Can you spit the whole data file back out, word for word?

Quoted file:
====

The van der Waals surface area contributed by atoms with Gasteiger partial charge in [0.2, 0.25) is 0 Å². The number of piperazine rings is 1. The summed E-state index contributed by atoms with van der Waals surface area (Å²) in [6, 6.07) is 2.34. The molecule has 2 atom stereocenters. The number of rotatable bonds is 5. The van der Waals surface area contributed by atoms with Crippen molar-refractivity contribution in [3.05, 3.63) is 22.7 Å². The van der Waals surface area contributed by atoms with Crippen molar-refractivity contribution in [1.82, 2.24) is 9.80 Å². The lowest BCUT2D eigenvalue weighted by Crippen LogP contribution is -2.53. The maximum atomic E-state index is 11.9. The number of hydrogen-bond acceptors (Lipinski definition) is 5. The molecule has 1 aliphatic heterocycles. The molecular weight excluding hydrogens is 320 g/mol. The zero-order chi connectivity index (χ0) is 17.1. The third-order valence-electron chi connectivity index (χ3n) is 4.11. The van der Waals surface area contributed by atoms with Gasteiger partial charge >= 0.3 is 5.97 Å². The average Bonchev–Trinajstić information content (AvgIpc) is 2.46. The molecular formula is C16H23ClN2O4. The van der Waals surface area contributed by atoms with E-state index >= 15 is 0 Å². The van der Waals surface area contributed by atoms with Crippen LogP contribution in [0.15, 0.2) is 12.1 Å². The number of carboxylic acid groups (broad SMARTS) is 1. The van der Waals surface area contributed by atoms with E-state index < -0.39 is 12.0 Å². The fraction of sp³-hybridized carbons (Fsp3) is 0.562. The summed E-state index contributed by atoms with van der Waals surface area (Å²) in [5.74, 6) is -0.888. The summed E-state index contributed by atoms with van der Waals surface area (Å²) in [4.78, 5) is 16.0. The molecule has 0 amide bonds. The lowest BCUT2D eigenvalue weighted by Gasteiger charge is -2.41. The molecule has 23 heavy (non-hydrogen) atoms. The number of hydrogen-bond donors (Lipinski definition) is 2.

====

The van der Waals surface area contributed by atoms with Gasteiger partial charge in [0.2, 0.25) is 0 Å². The number of piperazine rings is 1. The summed E-state index contributed by atoms with van der Waals surface area (Å²) in [6, 6.07) is 2.34. The molecule has 2 atom stereocenters. The number of rotatable bonds is 5. The van der Waals surface area contributed by atoms with Crippen molar-refractivity contribution in [3.05, 3.63) is 22.7 Å². The van der Waals surface area contributed by atoms with Crippen molar-refractivity contribution in [1.82, 2.24) is 9.80 Å². The lowest BCUT2D eigenvalue weighted by Crippen LogP contribution is -2.53. The maximum atomic E-state index is 11.9. The number of hydrogen-bond acceptors (Lipinski definition) is 5. The molecule has 1 aliphatic heterocycles. The molecular weight excluding hydrogens is 320 g/mol. The zero-order chi connectivity index (χ0) is 17.1. The third-order valence-electron chi connectivity index (χ3n) is 4.11. The van der Waals surface area contributed by atoms with Gasteiger partial charge >= 0.3 is 5.97 Å². The average Bonchev–Trinajstić information content (AvgIpc) is 2.46. The molecular formula is C16H23ClN2O4. The van der Waals surface area contributed by atoms with E-state index >= 15 is 0 Å². The van der Waals surface area contributed by atoms with Crippen LogP contribution in [0.15, 0.2) is 12.1 Å². The number of carboxylic acid groups (broad SMARTS) is 1. The van der Waals surface area contributed by atoms with E-state index < -0.39 is 12.0 Å². The fraction of sp³-hybridized carbons (Fsp3) is 0.562. The summed E-state index contributed by atoms with van der Waals surface area (Å²) in [5.74, 6) is -0.888. The summed E-state index contributed by atoms with van der Waals surface area (Å²) in [4.78, 5) is 16.0. The molecule has 0 amide bonds. The lowest BCUT2D eigenvalue weighted by Gasteiger charge is -2.41. The molecule has 23 heavy (non-hydrogen) atoms. The number of hydrogen-bond donors (Lipinski definition) is 2.